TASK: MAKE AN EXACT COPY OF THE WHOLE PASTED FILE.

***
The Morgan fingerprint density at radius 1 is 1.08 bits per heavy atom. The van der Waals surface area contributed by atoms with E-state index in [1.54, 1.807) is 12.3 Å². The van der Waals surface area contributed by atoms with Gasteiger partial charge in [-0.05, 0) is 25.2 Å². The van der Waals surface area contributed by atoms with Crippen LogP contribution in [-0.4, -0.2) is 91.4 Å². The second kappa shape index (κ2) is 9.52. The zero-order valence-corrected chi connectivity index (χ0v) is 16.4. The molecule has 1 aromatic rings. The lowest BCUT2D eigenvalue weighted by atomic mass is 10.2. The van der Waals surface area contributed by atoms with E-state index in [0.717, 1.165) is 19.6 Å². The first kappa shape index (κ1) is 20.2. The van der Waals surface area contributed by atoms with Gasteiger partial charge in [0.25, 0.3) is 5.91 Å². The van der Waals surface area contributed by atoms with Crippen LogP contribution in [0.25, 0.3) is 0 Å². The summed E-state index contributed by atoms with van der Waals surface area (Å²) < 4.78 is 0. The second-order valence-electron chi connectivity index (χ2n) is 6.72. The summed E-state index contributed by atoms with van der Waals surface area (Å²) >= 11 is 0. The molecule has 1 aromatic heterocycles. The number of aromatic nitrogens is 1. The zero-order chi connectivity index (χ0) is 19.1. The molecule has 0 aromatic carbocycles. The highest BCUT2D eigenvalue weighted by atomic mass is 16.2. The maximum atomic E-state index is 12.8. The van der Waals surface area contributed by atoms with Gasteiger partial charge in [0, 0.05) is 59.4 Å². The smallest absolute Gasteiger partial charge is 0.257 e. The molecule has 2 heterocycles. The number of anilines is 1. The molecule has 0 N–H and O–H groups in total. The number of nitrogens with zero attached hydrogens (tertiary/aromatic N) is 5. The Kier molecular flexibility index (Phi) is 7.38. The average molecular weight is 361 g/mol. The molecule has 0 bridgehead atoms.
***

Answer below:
The Morgan fingerprint density at radius 1 is 1.08 bits per heavy atom. The van der Waals surface area contributed by atoms with E-state index in [1.54, 1.807) is 12.3 Å². The van der Waals surface area contributed by atoms with Gasteiger partial charge in [-0.05, 0) is 25.2 Å². The van der Waals surface area contributed by atoms with Crippen LogP contribution in [-0.4, -0.2) is 91.4 Å². The second kappa shape index (κ2) is 9.52. The zero-order valence-corrected chi connectivity index (χ0v) is 16.4. The molecule has 1 aromatic rings. The lowest BCUT2D eigenvalue weighted by atomic mass is 10.2. The van der Waals surface area contributed by atoms with E-state index in [0.717, 1.165) is 19.6 Å². The first kappa shape index (κ1) is 20.2. The van der Waals surface area contributed by atoms with Gasteiger partial charge in [0.25, 0.3) is 5.91 Å². The van der Waals surface area contributed by atoms with Crippen LogP contribution in [0.25, 0.3) is 0 Å². The summed E-state index contributed by atoms with van der Waals surface area (Å²) < 4.78 is 0. The second-order valence-electron chi connectivity index (χ2n) is 6.72. The summed E-state index contributed by atoms with van der Waals surface area (Å²) >= 11 is 0. The molecule has 1 aromatic heterocycles. The number of aromatic nitrogens is 1. The zero-order chi connectivity index (χ0) is 19.1. The molecule has 0 aromatic carbocycles. The highest BCUT2D eigenvalue weighted by atomic mass is 16.2. The maximum atomic E-state index is 12.8. The van der Waals surface area contributed by atoms with Gasteiger partial charge in [0, 0.05) is 59.4 Å². The smallest absolute Gasteiger partial charge is 0.257 e. The molecule has 2 heterocycles. The number of anilines is 1. The molecule has 0 N–H and O–H groups in total. The number of nitrogens with zero attached hydrogens (tertiary/aromatic N) is 5. The Kier molecular flexibility index (Phi) is 7.38. The average molecular weight is 361 g/mol. The molecule has 0 bridgehead atoms.